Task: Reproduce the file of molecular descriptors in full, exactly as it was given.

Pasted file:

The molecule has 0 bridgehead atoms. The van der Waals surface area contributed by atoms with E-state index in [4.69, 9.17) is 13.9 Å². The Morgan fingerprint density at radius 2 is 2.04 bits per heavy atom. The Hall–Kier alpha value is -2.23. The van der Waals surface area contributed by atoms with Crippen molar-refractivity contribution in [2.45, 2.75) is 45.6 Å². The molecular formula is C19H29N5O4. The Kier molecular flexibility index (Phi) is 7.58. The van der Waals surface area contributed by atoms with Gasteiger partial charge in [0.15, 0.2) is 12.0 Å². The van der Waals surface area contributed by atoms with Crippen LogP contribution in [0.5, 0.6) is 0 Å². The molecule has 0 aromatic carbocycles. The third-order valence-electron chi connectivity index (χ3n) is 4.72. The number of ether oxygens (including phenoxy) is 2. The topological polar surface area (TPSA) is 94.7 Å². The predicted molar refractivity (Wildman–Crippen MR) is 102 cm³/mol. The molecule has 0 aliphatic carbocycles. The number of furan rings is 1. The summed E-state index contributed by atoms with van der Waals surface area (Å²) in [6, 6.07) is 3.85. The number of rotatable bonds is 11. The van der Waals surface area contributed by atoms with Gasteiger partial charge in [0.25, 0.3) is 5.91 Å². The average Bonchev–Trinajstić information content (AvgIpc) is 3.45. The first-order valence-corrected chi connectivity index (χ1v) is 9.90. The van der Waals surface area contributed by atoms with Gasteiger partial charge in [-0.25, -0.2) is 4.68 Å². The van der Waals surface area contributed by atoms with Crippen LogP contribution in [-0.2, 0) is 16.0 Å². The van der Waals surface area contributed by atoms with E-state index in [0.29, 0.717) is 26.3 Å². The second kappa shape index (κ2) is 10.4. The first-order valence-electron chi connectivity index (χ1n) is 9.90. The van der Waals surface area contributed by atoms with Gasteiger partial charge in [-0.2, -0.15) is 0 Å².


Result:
The molecule has 0 bridgehead atoms. The van der Waals surface area contributed by atoms with E-state index in [4.69, 9.17) is 13.9 Å². The Morgan fingerprint density at radius 2 is 2.04 bits per heavy atom. The Hall–Kier alpha value is -2.23. The van der Waals surface area contributed by atoms with Crippen molar-refractivity contribution in [2.45, 2.75) is 45.6 Å². The molecular formula is C19H29N5O4. The Kier molecular flexibility index (Phi) is 7.58. The van der Waals surface area contributed by atoms with Gasteiger partial charge in [0.15, 0.2) is 12.0 Å². The van der Waals surface area contributed by atoms with Crippen LogP contribution in [0.5, 0.6) is 0 Å². The molecule has 0 aromatic carbocycles. The third-order valence-electron chi connectivity index (χ3n) is 4.72. The number of ether oxygens (including phenoxy) is 2. The topological polar surface area (TPSA) is 94.7 Å². The predicted molar refractivity (Wildman–Crippen MR) is 102 cm³/mol. The molecule has 0 aliphatic carbocycles. The number of furan rings is 1. The summed E-state index contributed by atoms with van der Waals surface area (Å²) in [6, 6.07) is 3.85. The number of rotatable bonds is 11. The van der Waals surface area contributed by atoms with Gasteiger partial charge in [0.25, 0.3) is 5.91 Å². The average Bonchev–Trinajstić information content (AvgIpc) is 3.45. The first-order valence-corrected chi connectivity index (χ1v) is 9.90. The van der Waals surface area contributed by atoms with Gasteiger partial charge in [-0.25, -0.2) is 4.68 Å². The van der Waals surface area contributed by atoms with Crippen LogP contribution in [-0.2, 0) is 16.0 Å². The van der Waals surface area contributed by atoms with E-state index in [0.29, 0.717) is 26.3 Å². The second kappa shape index (κ2) is 10.4. The first-order valence-electron chi connectivity index (χ1n) is 9.90. The van der Waals surface area contributed by atoms with Gasteiger partial charge in [-0.2, -0.15) is 0 Å².